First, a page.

Life as most of us know it has changed. And in many ways, it likely will never go back.
Many will find that work at home is neither as hard nor as easy as they once dreamed. Employers will look around and ask themselves why they're paying overhead for office space when the work gets done well enough without all those rows of cubicles. Home schooling may catch on as more people are laid-off and families adjust to closed schools and/or a single income.
But that's just the big stuff.
Few deals and fewer introductions will be sealed with handshakes. Forget the grip-and-grin photos of the business world and the hugs-and-grins snaps for society magazines. The new biz norm is bump and worry. The new society photo might be a wide shot — preferably from a drone overhead.
Until this week, most of us had never used the terms telecommuting and social distancing.
And now if we want to eat out, we'll have to pick up our food and find a remote picnic table.
Chattanooga Mayor Andy Berke on Thursday ordered all restaurants and bars in the city to end dine-in services to protect against the spread of coronavirus. He also ordered all gyms to close to promote social distancing. Already, public access and activities at city recreation centers, library branches and Eastgate Senior Center remain suspended.
While it all may seem rather draconian, it's not unreasonable. Hamilton County's first case of COVID-19, confirmed Friday, was an Episcopal rector who had contact with hundreds of people and administered communions for two weeks before he realized in early March that he might have the disease. Now two more cases have been confirmed, including "a community member" of the UTC campus. Those are two very high-profile, high-traffic spots from which the highly contagious COVID-19 can spread.
Berke, in a teleconference from his home, made it clear that his order was "the last thing" he wanted to do to Chattanooga's business community, but he has to look out for the interests of public health — especially in light of a dearth of similar state and federal preventions, as well as the county's unenforceable recommendation Wednesday for restaurants to switch to delivery, drive-through or carry-out food service.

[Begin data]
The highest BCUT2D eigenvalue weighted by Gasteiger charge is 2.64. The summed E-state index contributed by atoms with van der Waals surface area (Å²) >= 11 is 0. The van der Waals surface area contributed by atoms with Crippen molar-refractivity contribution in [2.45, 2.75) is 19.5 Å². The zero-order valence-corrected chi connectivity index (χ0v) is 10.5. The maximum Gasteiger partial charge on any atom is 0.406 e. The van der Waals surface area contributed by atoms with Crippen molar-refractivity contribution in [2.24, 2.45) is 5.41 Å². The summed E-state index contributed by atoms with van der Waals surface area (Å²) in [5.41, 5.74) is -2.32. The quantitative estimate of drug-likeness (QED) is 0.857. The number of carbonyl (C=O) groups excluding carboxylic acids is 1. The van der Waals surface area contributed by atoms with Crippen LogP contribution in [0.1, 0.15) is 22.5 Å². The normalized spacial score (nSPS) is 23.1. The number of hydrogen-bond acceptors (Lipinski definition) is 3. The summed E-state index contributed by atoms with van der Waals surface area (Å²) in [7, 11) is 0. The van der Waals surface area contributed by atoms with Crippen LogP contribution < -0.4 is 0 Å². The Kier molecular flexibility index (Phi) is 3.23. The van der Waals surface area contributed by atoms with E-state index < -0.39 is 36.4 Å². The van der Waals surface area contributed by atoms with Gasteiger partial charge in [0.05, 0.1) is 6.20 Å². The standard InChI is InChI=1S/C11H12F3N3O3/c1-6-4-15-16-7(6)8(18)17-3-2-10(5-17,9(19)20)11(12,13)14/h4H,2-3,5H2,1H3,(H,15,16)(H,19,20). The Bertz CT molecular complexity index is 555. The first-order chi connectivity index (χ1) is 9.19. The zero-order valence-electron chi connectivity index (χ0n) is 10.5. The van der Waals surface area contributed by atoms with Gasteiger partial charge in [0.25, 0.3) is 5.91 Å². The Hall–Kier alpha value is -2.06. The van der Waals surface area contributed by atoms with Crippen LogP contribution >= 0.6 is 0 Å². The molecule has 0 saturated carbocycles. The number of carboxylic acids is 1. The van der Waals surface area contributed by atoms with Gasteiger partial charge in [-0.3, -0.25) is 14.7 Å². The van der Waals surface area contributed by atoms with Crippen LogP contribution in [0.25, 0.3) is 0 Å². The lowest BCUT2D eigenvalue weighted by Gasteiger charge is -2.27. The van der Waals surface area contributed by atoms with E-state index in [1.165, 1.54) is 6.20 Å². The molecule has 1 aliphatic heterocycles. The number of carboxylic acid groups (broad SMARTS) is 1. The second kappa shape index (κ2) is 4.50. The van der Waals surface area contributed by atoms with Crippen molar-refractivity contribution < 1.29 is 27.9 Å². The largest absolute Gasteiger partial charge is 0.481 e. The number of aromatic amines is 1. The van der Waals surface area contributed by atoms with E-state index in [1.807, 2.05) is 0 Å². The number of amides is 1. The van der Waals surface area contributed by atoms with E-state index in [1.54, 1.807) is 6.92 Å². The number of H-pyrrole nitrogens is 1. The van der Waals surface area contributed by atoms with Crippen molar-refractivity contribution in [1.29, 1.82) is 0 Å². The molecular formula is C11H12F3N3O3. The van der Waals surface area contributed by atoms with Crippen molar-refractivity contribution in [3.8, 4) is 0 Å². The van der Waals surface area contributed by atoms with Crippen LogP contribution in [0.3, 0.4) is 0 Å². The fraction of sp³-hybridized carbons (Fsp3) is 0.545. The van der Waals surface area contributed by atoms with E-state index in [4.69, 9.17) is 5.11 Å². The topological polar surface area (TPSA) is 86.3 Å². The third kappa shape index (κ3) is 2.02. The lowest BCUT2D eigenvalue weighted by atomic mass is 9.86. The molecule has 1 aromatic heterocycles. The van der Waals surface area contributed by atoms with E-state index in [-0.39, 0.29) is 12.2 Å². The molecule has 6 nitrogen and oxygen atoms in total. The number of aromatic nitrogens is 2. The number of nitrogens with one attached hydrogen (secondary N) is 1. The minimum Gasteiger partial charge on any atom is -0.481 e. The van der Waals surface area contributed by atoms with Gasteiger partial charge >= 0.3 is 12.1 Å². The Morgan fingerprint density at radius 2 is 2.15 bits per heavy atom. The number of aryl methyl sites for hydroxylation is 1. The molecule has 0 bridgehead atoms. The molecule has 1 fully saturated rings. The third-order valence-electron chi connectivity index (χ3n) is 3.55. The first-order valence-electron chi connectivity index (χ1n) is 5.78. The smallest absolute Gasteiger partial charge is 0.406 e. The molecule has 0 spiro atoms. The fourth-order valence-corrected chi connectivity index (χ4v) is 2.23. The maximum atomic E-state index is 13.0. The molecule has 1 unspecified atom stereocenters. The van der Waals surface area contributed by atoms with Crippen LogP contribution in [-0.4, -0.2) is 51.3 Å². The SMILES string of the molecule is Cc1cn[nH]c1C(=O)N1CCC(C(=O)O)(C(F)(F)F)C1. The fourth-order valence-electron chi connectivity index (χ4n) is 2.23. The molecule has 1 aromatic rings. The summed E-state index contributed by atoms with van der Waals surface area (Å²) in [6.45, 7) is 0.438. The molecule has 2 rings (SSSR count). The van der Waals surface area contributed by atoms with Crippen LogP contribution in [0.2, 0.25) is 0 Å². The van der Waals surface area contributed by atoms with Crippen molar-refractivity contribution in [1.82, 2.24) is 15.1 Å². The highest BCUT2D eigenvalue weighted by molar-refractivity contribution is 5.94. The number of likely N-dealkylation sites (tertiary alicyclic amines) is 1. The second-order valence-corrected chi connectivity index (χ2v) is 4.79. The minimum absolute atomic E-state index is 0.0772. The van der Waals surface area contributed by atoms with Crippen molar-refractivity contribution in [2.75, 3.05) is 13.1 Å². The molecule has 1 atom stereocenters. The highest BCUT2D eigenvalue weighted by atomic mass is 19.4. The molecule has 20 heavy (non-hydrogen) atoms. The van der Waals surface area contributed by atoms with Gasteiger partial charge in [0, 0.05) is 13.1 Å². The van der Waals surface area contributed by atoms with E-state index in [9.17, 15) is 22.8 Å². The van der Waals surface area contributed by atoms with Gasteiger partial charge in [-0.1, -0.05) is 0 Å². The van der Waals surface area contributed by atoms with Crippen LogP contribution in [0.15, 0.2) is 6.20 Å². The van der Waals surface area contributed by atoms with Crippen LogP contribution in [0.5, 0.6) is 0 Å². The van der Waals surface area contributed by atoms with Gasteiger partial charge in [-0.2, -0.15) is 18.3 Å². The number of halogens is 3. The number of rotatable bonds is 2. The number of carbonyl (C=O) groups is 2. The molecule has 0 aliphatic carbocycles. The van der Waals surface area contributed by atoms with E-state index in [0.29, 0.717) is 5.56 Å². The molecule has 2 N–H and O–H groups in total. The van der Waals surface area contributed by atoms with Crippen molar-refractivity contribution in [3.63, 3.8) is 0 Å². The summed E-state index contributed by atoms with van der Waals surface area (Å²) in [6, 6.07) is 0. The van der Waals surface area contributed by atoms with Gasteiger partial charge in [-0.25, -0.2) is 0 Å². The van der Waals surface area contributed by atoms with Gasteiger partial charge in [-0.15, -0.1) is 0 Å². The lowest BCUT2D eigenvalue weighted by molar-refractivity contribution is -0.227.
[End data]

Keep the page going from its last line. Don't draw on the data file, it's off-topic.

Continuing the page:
Life as we know it. Today. And we can count on it being different again tomorrow.
"Every piece of available data we have says that social distancing is the only way to slow the spread [of coronavirus]," Berke said in a formal statement. "We're making a lot of painful choices to keep Chattanoogans healthy and make sure that our local hospital systems do not become completely overwhelmed."
If you're wondering whether this puts new meaning to all of Chattanooga's "best city" accolades of recent years, you bet it does. But that's exactly why all of this is necessary. And both Chattanooga's and Tennessee's government leaders are looking for ways to financially support these businesses through a period that means nothing but mounting monetary loss. If we can prevent the spread of this virus now, we may never have to see our city put on the kind of lockdowns we're seeing in other regions of the country.
Gov. Bill Lee announced Wednesday that he has submitted a request to the U.S. Small Business Administration for economic injury disaster loan assistance to help make up for any small businesses negatively impacted by COVID-19 and its associated issues.
Earlier this week Lee pushed back on a report by WalletHub that said Tennessee ranks as the ninth least aggressive state in the nation in fighting the virus. WalletHub's ranking noted that the Volunteer State is in the cellar for its low number of public health labs, as well as its almost non-existent amount of coronavirus testing, public health spending per capita and total public health emergency preparedness funding.
Without question, the virus has scrambled Gov. Lee's and the GOP-led General Assembly's plans for the state's $40.9 billion anticipated budget. At this last minute, state lawmakers and administrators are reassigning funds to address unemployment, meals and health care.
Historians and sociologists, too, are saying the coronavirus is changing short- and long-term cultural norms and worldviews.
They point to the Spanish flu of a century ago, which put a new pattern into the fabric of American society. The flu's disproportionate hit to men, combined with World War I, created labor shortages that opened doors for women in the workforce. In turn, those opened doors ultimately helped usher in voting rights.
"This is a real tipping point — that we look at a pandemic as what we can do to help others," Florida Institute of Technology's historian Gordon Patterson told Florida Today. "This is something that can make our social fabric stronger. Good can come from our being adults about this."
We can think of one good thing already: Political campaign rally stumping has ceased, and politicians are having to debate together — and make some sense — rather than posturing on stage.
The times, they are a-changing.